Health Care Affordability

2023 CalChamber Business Issues and Legislative Guide

Health Care Affordability

Coverage Mandates Increase Health Care Coverage Costs

Health care coverage affordability is a concern that plagues most, if not all, Californians. Many state residents are enrolled in an employer-sponsored health plan, meaning annual premium increases are of the utmost concern. The causes of premium increases, as well as the cost of overall health care is likely to be a component of legislation backed by health care advocates in the upcoming legislative session.

Health Care Coverage Premiums Are Burdensome

According to the California Health Care Foundation (CHCF), in 2020, California health insurers covered 33.8 million enrollees — 28.2 million were enrolled in commercial coverage or public managed care, and 5.6 million were enrolled through administrative services only (ASO) arrangements for self-insured employers. Commercial enrollment consists of small group, large group, and individual enrollment.

Furthermore, CHCF’s 2020 survey found that the average monthly health insurance premium in California, including the employer contribution, was $653 for single coverage and $1,717 for family coverage. The average annual premiums were $7,838 for single coverage and $20,602 for family coverage.

Government-Imposed Coverage Mandates Cause Premiums to Increase

When health plans and insurers are required to cover new services or to waive or limit cost-sharing requirements for certain services, premiums for all enrollees and purchasers go up. This is true even though only some enrollees will utilize the mandated product or services, or benefit from the reduction in cost-sharing. This legislated coverage is known as a mandate.

According to the California Health Benefits Review Program (CHBRP), the California Legislature introduced 18 bills in 2022 that, if signed into law, would have increased California employer premiums by $831.397 million. From a premium impact perspective, the largest mandate in 2022 was AB 2029 (Wicks; D-Oakland), which would have increased employer premiums $497.821 million. This bill intended to mandate health plans and insurers to cover in vitro fertilization treatment. Additionally, the cost impact of AB 1400 (Kalra; D-San Jose) — an attempt to create a state government-run, single-payer health care system (see Single-Payer Business Issue article on page 29) — was not included in the CHBRP figure but would have cost employers at least $200 billion annually while upending the entire health care model.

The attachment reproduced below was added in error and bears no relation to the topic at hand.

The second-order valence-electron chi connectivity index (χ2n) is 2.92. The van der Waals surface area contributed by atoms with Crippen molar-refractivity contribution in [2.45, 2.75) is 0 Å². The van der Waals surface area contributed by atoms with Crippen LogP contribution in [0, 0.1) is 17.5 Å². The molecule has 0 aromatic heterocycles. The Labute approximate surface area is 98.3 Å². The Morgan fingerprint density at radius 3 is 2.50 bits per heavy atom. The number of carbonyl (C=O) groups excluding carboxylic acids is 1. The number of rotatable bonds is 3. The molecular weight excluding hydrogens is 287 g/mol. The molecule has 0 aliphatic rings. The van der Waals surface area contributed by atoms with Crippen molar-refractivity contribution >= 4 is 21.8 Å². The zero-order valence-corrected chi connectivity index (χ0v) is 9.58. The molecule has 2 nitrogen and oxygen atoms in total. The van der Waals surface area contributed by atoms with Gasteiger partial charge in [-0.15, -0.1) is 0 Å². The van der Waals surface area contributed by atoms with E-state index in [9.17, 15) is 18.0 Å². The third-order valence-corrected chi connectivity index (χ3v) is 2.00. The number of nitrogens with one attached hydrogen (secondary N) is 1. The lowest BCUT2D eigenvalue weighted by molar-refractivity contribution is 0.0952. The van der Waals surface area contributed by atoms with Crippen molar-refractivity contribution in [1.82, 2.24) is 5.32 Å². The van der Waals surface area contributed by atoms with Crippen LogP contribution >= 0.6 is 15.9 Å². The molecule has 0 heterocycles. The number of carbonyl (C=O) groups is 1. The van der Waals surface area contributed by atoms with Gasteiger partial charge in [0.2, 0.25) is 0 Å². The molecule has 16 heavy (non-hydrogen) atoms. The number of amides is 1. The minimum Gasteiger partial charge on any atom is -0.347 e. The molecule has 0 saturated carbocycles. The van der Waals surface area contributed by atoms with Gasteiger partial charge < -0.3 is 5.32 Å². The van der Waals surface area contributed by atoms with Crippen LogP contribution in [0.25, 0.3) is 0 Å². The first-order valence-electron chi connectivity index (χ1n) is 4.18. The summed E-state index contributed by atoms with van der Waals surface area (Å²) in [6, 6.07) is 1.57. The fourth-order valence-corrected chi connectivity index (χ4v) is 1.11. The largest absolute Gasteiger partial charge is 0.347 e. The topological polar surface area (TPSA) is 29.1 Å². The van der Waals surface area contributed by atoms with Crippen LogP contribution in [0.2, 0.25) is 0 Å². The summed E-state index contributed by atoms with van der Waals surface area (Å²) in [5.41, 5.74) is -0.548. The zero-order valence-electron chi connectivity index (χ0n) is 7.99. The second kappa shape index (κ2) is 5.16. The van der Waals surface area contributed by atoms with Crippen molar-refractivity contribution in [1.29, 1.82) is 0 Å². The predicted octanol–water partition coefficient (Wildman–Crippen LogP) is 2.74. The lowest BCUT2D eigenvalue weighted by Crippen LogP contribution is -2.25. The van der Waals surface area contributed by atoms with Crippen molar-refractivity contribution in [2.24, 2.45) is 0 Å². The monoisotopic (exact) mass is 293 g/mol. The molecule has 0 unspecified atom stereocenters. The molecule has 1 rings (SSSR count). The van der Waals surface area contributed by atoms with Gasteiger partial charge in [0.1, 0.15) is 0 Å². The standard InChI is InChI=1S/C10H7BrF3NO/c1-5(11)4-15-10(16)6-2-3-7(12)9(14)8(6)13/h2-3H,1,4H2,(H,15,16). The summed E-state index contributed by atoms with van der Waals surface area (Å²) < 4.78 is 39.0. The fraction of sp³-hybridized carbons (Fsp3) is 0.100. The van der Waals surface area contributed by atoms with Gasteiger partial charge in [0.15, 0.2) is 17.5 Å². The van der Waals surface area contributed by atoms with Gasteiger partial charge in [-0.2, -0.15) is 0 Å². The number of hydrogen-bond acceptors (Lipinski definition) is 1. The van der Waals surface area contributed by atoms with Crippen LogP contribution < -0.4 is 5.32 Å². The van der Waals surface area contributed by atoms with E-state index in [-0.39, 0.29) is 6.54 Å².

When looking at many of the coverage mandates in isolation, their cost implications may seem tolerable; that is, a single mandate may increase premiums by only a nominal amount. As the CHBRP analysis illustrated, however, if all coverage mandates proposed in 2022 had gone into effect, state legislators would have been responsible for increasing state employer premiums by nearly $1 billion — not including the cost of AB 1400.

Government Mandates Largely Unnecessary

The Affordable Care Act requires nongrandfathered health plans in the individual and small group markets to cover essential health benefits (EHB) in 10 separate categories, which include: (1) ambulatory patient services; (2) emergency services; (3) hospitalization; (4) maternity and newborn care; (5) mental health and substance use disorder services, including behavioral health treatment; (6) prescription drugs; (7) rehabilitative and habilitative services and devices; (8) laboratory services; (9) preventive and wellness services and chronic disease management; and (10) pediatric services, including oral and vision care.

The EHB requirement does not extend to large group and self-insured plans; those plans, however, offer comprehensive coverage that can exceed EHB requirements. If a large group or self-funded plan covers any specific category of EHBs, then that plan cannot place an annual or lifetime dollar limit on that type of coverage. In addition, a state cannot mandate how a self-insured plan is administered because these plans are regulated at the federal level by the Employee Retirement Income Security Act (ERISA).

Small and large group health care plans offer a breadth and scope of coverage that extends to a vast majority of care settings and treatment situations. Benefit design and enrollment choices made by employers should be respected and remain uninfringed. Although new mandates for health care services usually are intended to address a perceived shortcoming in access to a particular service, the mandates wind up increasing health care costs for all enrollees even though only some will utilize the expensive new service.

CalChamber Position

Californians need to have access to affordable, quality health care. If affordability is the goal of the California Legislature, they should avoid mandating new, expensive coverage. The California Chamber of Commerce will continue to oppose these mandates while supporting legislation and regulatory action that allows health plans to offer a variety of benefit design options to employers for their employees.

January 2023

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Staff Contacts

Preston YoungPreston Young
Senior Policy Advocate
Health Care, Taxation